Prunus Serotina Pruning?

I recently ordered some black cherry (prunus serotina) seedlings from my local conservation department. My goal is to plant lots of native trees which will produce fruit without needing to be babied.

Has anyone tried pruning them to encourage horizontal growth? I know black cherries will get quite large, so I’d like to not have most of the fruit out of reach. I’ve read that on standard cherries you want to remove the central leader and go for a “wagon wheel” shape.

1 Like

If you have lots of time and don’t mind if it doesn’t work out…then why not try.

But, I would think an easier solution would be find a dwarfing rootstock and do a graft. In 30 years I have a seedling that is 60 feet tall with no limbs below 20 feet. (A good cherry lumber tree someday.)

Prunus serotina is supposedly incompatible with the Eurasian cherries so I doubt there is any known dwarfing rootstock that would work for it. Maybe it could be grafted to another native cherry species like Prunus virginiana? who knows

I think it would be worth experimenting with a more open center style pruning method. I’m guessing you’re growing them to have fruits for yourself if you want them within reach. Have you tasted black cherry fruits before? I like them, but they can be fairly bitter and they seem to vary a good bit in bitterness and sweetness from tree to tree. I’ve made jam with them before that I enjoyed but it did retain a bit of a coffee-like bitterness.

1 Like

I don’t know for sure, but I’m afraid you’re going to be sorely disappointed with P.serotina fruit. They’re small… about the size of an English pea, and mostly pit, with just a small rim of strongly-flavored pulp. Not my fave, but I’m not much on cherries to begin with.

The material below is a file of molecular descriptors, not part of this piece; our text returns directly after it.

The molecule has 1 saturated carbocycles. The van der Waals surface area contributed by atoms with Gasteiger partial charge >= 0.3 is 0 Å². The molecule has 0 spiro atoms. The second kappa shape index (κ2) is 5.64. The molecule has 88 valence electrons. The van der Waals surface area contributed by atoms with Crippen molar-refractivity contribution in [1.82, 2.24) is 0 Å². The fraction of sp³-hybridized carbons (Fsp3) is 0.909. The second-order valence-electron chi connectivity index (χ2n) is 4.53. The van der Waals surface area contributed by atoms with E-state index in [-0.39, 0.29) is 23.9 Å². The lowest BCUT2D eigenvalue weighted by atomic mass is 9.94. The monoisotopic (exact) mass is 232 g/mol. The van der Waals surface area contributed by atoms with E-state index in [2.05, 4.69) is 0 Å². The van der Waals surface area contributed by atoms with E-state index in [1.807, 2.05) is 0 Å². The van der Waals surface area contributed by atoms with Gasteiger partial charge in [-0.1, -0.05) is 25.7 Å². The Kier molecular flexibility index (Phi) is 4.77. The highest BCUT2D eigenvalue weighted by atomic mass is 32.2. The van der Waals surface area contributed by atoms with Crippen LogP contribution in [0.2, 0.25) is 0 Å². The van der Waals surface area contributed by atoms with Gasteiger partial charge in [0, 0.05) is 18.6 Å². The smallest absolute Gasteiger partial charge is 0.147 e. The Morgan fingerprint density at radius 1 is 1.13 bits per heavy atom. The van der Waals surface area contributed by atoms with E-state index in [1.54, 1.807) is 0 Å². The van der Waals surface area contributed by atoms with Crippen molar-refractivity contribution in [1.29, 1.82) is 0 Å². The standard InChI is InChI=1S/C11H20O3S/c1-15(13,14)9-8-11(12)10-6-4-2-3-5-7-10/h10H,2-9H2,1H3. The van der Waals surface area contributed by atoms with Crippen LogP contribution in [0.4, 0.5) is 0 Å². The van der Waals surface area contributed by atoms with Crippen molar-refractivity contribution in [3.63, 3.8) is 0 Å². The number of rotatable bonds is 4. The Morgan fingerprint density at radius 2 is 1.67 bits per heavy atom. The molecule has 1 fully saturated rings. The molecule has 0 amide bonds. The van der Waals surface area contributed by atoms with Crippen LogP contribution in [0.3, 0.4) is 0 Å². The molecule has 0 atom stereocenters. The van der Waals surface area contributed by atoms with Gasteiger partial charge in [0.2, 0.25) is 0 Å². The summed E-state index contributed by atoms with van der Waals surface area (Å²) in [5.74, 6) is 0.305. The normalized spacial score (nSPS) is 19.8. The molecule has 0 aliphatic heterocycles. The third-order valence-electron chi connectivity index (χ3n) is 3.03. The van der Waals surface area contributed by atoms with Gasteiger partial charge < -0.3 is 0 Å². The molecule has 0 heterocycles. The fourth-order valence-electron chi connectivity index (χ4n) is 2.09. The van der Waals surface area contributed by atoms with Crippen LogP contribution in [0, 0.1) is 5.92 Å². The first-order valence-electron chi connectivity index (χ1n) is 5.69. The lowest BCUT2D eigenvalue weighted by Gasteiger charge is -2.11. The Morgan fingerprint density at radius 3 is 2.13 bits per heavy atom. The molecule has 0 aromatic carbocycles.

In my universe, P.serotina is a timber tree, not a fruit tree. Yes, wildlife - particularly birds - will relish the fruits, but I doubt that you’ll be enthralled with them.
But… I could be wrong.

3 Likes

I’ve not actually had one before, but I’m definitely a fan of strong & bitter-tasting things. I was hoping that I could use a food mill to speed up processing and use the pulp either for jam or for flavoring wine.

3 Likes

I think that would be really cool to do! Pruning for more horizontal growth would definitely be necessary since they tend to grow so tall. The fruits are small and mostly pit (like Lucky said), but the mature trees are very productive so you shouldn’t have a problem getting enough fruit to process. And if all else fails, they are great wildlife plants that birds adore, provide a lot of value for pollinators, and are host plants for an insane amount of native butterfly and moth species.

1 Like

Lucky, personally I love them…but they are too hard to pick in any quantities. As you say, mostly pits.
(And the pits can be somewhat poisonous).

get yourself some romance series cherries from the U of Sask… honeyberryUSA carries them. youll be much more happy with them and will get fruit in less than 5 yrs on a manigable bush. youll thank me later. :wink: . welcome to your new obsession by the way.

1 Like